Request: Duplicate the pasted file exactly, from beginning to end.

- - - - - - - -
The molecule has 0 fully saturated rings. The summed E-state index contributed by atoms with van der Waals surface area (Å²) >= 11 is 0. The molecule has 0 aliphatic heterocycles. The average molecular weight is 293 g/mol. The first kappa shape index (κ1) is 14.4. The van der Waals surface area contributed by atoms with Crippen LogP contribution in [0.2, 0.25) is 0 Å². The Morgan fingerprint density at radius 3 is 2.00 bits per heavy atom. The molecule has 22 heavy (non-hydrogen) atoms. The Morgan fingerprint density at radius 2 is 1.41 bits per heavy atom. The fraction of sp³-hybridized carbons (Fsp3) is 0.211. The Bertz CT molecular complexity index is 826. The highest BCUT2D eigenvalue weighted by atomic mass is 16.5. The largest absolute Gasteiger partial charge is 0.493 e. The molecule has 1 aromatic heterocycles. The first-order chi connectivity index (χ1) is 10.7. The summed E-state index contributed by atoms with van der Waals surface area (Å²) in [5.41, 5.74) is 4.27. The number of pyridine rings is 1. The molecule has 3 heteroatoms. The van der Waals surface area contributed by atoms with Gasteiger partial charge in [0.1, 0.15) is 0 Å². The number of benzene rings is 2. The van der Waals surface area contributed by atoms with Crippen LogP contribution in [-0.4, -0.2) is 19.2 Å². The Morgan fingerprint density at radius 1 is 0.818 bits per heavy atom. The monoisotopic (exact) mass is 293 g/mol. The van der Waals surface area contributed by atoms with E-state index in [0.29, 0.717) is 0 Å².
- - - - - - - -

The molecule has 0 fully saturated rings. The summed E-state index contributed by atoms with van der Waals surface area (Å²) >= 11 is 0. The molecule has 0 aliphatic heterocycles. The average molecular weight is 293 g/mol. The first kappa shape index (κ1) is 14.4. The van der Waals surface area contributed by atoms with Crippen LogP contribution in [0.2, 0.25) is 0 Å². The Morgan fingerprint density at radius 3 is 2.00 bits per heavy atom. The molecule has 22 heavy (non-hydrogen) atoms. The Morgan fingerprint density at radius 2 is 1.41 bits per heavy atom. The fraction of sp³-hybridized carbons (Fsp3) is 0.211. The Bertz CT molecular complexity index is 826. The highest BCUT2D eigenvalue weighted by atomic mass is 16.5. The largest absolute Gasteiger partial charge is 0.493 e. The molecule has 1 aromatic heterocycles. The first-order chi connectivity index (χ1) is 10.7. The summed E-state index contributed by atoms with van der Waals surface area (Å²) in [5.41, 5.74) is 4.27. The number of pyridine rings is 1. The molecule has 3 heteroatoms. The van der Waals surface area contributed by atoms with Gasteiger partial charge in [0.1, 0.15) is 0 Å². The number of benzene rings is 2. The van der Waals surface area contributed by atoms with Crippen LogP contribution in [-0.4, -0.2) is 19.2 Å². The Morgan fingerprint density at radius 1 is 0.818 bits per heavy atom. The monoisotopic (exact) mass is 293 g/mol. The van der Waals surface area contributed by atoms with E-state index in [0.29, 0.717) is 0 Å².